2D formulation for Electrostatic Problems

From KratosWiki
(Difference between revisions)
Jump to: navigation, search
Line 15: Line 15:
  
 
can be written as (see the [[General_formulation_for_Electrostatic_Problems | General formulation for Electrostatic Problems]]):
 
can be written as (see the [[General_formulation_for_Electrostatic_Problems | General formulation for Electrostatic Problems]]):
 +
 +
 +
::<math>
 +
    {
 +
    \int_{\Omega} \mathbf{B^T} \mathbf{\varepsilon} \mathbf{B} \mathbf{a}  \partial \Omega +
 +
    \oint_{\Gamma_{\infty}} \mathbf{N^T} \alpha \mathbf{N} \mathbf{a} \partial \Gamma_{\infty} =
 +
    \int_{\Omega} \mathbf{N^T} \rho_v \partial \Omega -
 +
    \oint_{\Gamma_q} \mathbf{N^T} \bar D_n \partial \Gamma_q -
 +
    \oint_{\Gamma_V} \mathbf{n^T} \mathbf{N^T} \mathbf{q_n} \partial \Gamma_V
 +
    }
 +
  </math>
 +
 +
 +
::<math>\mathbf{K} \mathbf{a} \,= \mathbf{f}</math>
  
  

Revision as of 15:05, 30 October 2009

The 2D Electrostatic Poisson's equation given by the governing PDE and its boundary conditions:


 A(V) = \left[ \frac{\partial}{\partial x}\cdot \left( \varepsilon_{x} \cdot \frac{\partial}{\partial x}\right) + \frac{\partial}{\partial y}\cdot \left(\varepsilon_{y} \cdot \frac{\partial}{\partial y} \right) \right]V(x,y) + \rho_S = 0  ~~ in ~ \Omega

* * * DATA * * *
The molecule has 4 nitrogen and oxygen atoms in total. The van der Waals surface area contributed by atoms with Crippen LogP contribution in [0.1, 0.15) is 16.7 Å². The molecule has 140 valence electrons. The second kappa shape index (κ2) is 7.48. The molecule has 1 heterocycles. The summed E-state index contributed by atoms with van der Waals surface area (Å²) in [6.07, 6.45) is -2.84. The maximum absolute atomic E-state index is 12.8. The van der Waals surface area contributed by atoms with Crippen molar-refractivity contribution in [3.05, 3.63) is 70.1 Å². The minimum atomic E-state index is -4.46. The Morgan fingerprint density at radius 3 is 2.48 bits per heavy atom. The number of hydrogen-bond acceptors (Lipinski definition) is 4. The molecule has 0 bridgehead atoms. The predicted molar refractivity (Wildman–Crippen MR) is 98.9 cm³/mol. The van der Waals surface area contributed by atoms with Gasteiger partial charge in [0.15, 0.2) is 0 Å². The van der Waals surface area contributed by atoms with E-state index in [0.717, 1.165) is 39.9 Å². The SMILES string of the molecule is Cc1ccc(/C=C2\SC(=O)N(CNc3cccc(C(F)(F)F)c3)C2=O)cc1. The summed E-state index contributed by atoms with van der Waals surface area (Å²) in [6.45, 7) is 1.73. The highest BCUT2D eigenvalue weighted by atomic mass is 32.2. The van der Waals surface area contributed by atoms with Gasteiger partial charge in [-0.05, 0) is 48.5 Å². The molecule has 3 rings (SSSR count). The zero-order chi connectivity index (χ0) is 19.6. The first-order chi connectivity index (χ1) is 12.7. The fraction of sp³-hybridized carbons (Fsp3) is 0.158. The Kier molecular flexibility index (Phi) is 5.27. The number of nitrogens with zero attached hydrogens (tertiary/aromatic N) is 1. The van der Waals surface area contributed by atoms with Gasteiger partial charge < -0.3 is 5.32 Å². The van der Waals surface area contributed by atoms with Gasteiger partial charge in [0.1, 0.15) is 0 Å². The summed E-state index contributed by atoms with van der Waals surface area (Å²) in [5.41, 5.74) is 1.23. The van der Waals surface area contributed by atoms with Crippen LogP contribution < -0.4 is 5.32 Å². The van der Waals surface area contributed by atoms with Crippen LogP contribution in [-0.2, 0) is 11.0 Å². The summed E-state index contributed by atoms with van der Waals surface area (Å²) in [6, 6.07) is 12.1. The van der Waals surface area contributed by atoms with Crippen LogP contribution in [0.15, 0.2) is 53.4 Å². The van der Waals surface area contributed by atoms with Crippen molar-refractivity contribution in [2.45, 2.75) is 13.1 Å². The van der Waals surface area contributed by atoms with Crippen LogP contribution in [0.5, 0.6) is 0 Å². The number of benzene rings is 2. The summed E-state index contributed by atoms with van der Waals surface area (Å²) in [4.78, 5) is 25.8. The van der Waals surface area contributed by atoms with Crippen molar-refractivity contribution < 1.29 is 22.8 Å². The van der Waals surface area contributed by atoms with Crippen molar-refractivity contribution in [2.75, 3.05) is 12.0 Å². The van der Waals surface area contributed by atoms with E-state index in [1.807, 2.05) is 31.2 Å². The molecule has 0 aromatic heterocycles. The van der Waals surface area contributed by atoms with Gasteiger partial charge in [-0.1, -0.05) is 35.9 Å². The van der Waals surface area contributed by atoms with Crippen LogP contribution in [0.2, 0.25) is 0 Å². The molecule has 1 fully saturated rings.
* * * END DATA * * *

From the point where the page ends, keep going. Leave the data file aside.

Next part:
B(V) = 
\begin{cases} 
  \left . V - \bar V = 0 \right |_{\Gamma_{V}}  & in ~ \Gamma_{\varphi} \\
  \left . \hat n \vec{D} - \bar D_n = 0 \right |_{\Gamma_{q}}  & in ~ \Gamma_{q} \\
  \left . \frac{\partial V}{\partial r} \right |_{\Gamma_{\infty}} \approx - \frac{V}{r} & in ~ \Gamma_{\infty}
\end{cases}


can be written as (see the General formulation for Electrostatic Problems):


 
    {
    \int_{\Omega} \mathbf{B^T} \mathbf{\varepsilon} \mathbf{B} \mathbf{a}  \partial \Omega + 
    \oint_{\Gamma_{\infty}} \mathbf{N^T} \alpha \mathbf{N} \mathbf{a} \partial \Gamma_{\infty} = 
    \int_{\Omega} \mathbf{N^T} \rho_v \partial \Omega -
    \oint_{\Gamma_q} \mathbf{N^T} \bar D_n \partial \Gamma_q -
    \oint_{\Gamma_V} \mathbf{n^T} \mathbf{N^T} \mathbf{q_n} \partial \Gamma_V
    }


\mathbf{K} \mathbf{a} \,= \mathbf{f}


\mathbf{K}^{(e)}=
    \int_{\Omega^{(e)}} \mathbf{B^T} \mathbf{\varepsilon} \mathbf{B}  \partial \Omega^{(e)} + 
    \oint_{\Gamma_{\infty}^{(e)}} \mathbf{N^T} \alpha \mathbf{N} \partial \Gamma_{\infty}^{(e)}
\mathbf{f}^{(e)}=
    \int_{\Omega^{(e)}} \mathbf{N^T} \rho_v \partial \Omega^{(e)} -
    \oint_{\Gamma_q^{(e)}} \mathbf{N^T} \bar D_n \partial \Gamma_q^{(e)} -
    \oint_{\Gamma_V^{(e)}} \mathbf{n^T} \mathbf{N^T} \mathbf{q_n} \partial \Gamma_V^{(e)}



with (n is the number of nodes of the element):


 V (x,y,z) \cong \hat V (x,y,z) = \sum_{i=0}^n N_i (x,y,z) a_i = \mathbf{N}^{(e)} · \mathbf{a}^{(e)}


\mathbf{N^{(e)}} = 
   \begin{bmatrix} 
     N_1 \\ 
     \, \\
     N_2 \\ 
     \, \\
     \vdots \\
     \, \\
     N_n 
   \end{bmatrix}
\qquad
   \mathbf{a^{(e)}} = 
   \begin{bmatrix} 
     a_1 \\ 
     \, \\
     a_2 \\ 
     \, \\
     \vdots \\
     \, \\
     a_n 
   \end{bmatrix}